Routine comes from the French term route — road. Tangled paths, a network of streets, crossed lines, connected dots. The term routine might evoque all these images. These days in particular, routine brings to mind daily habits, recurrent actions and, for better or for worse, monotony. Therefore, a time of repetition. Does repetition convey a sense of safety? Does sticking to a routine help in uncertain times? These questions inspired the choice of routine for our fifth issue of Purple Ink.
We investigate this theme through nine poems that allow diverse perspectives. Eritrean writer Ribka Sibhatu, for example, guides us to a new land, a “foreign land” where one does not feel at home, and only the presence of the moon, “Grandmother Moon,” that routinely appears is reassuring.
The weekend poem by Maria Stepanova shares its serene and peaceful flow of uneventfulness, hailing the thoughtlessness of the resting body. However, the Sunday mood awakens the consciousness reminding it of the body’s finitude and brevity of life. The Sunday stanzas, although rendering the same morning images, highlight the poet’s resistance to the tension of the upcoming weekdays and epitomizes the significance of personhood and individual freedom. In the pandemic, the poem sounds nostalgic yet resonating with the contemporary fear of devaluation of the uniqueness of human life.
Both Camila Melo Parra’s “Castle’s of Ash” and Andrea Cote’s “In the Clorox War” look at routine’s power to drive compulsion, fascination and obsession as forces of distraction, focus and desire. Particularly throughout the past several months, as many of us find ourselves confined to the home, passing the time has become a great concern as well as confronting loneliness and solitude. As Cote focusses on acts of cleaning as part of daily routine, she speaks to humanity’s tendency to rely on repetition in times of boredom and even fear as a coping mechanism. Melo Parra, like Zoila Forrs in “I Discover You,” employs similar themes of yearning in her depiction of the search for a love lost, whereby search, just as cleaning, channels our focus into a productive force of routine in moments of solitude.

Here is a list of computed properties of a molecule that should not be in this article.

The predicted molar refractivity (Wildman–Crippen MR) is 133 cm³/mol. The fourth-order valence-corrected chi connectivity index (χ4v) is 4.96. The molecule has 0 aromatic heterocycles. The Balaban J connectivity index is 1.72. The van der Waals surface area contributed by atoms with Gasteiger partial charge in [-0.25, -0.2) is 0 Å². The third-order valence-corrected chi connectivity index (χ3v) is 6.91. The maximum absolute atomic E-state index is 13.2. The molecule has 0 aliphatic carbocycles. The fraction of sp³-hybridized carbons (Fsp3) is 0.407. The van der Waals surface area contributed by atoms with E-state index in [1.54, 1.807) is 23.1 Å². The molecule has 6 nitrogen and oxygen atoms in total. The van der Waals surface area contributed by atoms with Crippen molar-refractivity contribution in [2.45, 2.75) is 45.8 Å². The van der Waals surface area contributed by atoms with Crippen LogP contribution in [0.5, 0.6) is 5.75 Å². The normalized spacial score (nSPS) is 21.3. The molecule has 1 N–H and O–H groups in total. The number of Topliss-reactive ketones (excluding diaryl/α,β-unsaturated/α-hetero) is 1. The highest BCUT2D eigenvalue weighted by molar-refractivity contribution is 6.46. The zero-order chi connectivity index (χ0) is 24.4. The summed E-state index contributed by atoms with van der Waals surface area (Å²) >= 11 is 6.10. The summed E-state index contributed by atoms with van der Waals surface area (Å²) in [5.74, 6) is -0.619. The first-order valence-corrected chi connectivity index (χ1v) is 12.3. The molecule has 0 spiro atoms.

In a similar vein, Mostafa Ibrahim’s poem, “A Feature Film” along with Ahmed Mohsen’s untitled piece look at time as a fundamental aspect of routine. Echoing Cote’s concern with how to pass time and fill one’s day in an era of monotony, Ibrahim discusses how repetition pushes time into cyclic motions, making past, present and future one and the same, later underscored by Mohsen who offers time as the most fundamental manifestation of routine itself.
Leena Kellosalo tackles the potential pitfalls of time as routine in her pair of poems through a rumination on predestination. Ultimately, she encourages engagement as a means of spiritual and bodily awakening in order to challenge the original sin’s deterministic view of humanity. By emphasizing the importance of choice as a pillar of life, she frames routine as both influence on and influenced by the human condition.
Ibrahim, Mohsen and Kellosalo’s poems are accompanied by a mediating translation from their original languages into Spanish, then from Spanish into English. Because the English translations were composed with the Spanish as referent, we felt it important to lay bare the multilayered process of translation throughout which multiple refractions of the same piece are produced. In doing so, we hope not only to underscore the importance of collaboration inherent in the works, but also to engage a larger audience through a multilingual approach that de-emphasizes English as the singular target language or lingua franca of readership.